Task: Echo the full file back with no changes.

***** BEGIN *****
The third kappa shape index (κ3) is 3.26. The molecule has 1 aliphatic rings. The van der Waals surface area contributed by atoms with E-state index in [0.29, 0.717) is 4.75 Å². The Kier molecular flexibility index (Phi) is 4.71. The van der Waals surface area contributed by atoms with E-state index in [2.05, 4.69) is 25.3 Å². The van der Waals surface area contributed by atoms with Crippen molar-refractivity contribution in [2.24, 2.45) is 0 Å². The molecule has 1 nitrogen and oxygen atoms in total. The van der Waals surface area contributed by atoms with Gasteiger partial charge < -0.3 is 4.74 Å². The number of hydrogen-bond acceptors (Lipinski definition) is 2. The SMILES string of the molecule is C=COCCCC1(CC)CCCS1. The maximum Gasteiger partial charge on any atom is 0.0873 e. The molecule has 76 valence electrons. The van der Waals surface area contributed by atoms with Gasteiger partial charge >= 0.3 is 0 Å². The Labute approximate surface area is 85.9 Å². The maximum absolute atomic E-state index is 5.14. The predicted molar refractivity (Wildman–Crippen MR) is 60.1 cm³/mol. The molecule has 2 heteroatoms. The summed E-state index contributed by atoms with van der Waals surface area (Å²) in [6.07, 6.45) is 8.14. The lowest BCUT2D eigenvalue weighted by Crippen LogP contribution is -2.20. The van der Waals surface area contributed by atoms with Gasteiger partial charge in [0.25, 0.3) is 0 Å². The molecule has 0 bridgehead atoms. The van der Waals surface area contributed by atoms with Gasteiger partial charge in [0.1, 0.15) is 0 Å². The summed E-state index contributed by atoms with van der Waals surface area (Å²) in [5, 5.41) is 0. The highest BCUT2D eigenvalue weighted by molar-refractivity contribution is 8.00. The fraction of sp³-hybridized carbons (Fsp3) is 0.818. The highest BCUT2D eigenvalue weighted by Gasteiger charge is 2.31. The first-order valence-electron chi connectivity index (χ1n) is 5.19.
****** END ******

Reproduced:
The third kappa shape index (κ3) is 3.26. The molecule has 1 aliphatic rings. The van der Waals surface area contributed by atoms with E-state index in [0.29, 0.717) is 4.75 Å². The Kier molecular flexibility index (Phi) is 4.71. The van der Waals surface area contributed by atoms with E-state index in [2.05, 4.69) is 25.3 Å². The van der Waals surface area contributed by atoms with Crippen molar-refractivity contribution in [2.24, 2.45) is 0 Å². The molecule has 1 nitrogen and oxygen atoms in total. The van der Waals surface area contributed by atoms with Gasteiger partial charge < -0.3 is 4.74 Å². The number of hydrogen-bond acceptors (Lipinski definition) is 2. The SMILES string of the molecule is C=COCCCC1(CC)CCCS1. The maximum Gasteiger partial charge on any atom is 0.0873 e. The molecule has 76 valence electrons. The van der Waals surface area contributed by atoms with Gasteiger partial charge >= 0.3 is 0 Å². The Labute approximate surface area is 85.9 Å². The maximum absolute atomic E-state index is 5.14. The predicted molar refractivity (Wildman–Crippen MR) is 60.1 cm³/mol. The molecule has 2 heteroatoms. The summed E-state index contributed by atoms with van der Waals surface area (Å²) in [6.07, 6.45) is 8.14. The lowest BCUT2D eigenvalue weighted by Crippen LogP contribution is -2.20. The van der Waals surface area contributed by atoms with Gasteiger partial charge in [0.25, 0.3) is 0 Å². The molecule has 0 bridgehead atoms. The van der Waals surface area contributed by atoms with Gasteiger partial charge in [0.1, 0.15) is 0 Å². The summed E-state index contributed by atoms with van der Waals surface area (Å²) in [5, 5.41) is 0. The highest BCUT2D eigenvalue weighted by molar-refractivity contribution is 8.00. The fraction of sp³-hybridized carbons (Fsp3) is 0.818. The highest BCUT2D eigenvalue weighted by Gasteiger charge is 2.31. The first-order valence-electron chi connectivity index (χ1n) is 5.19.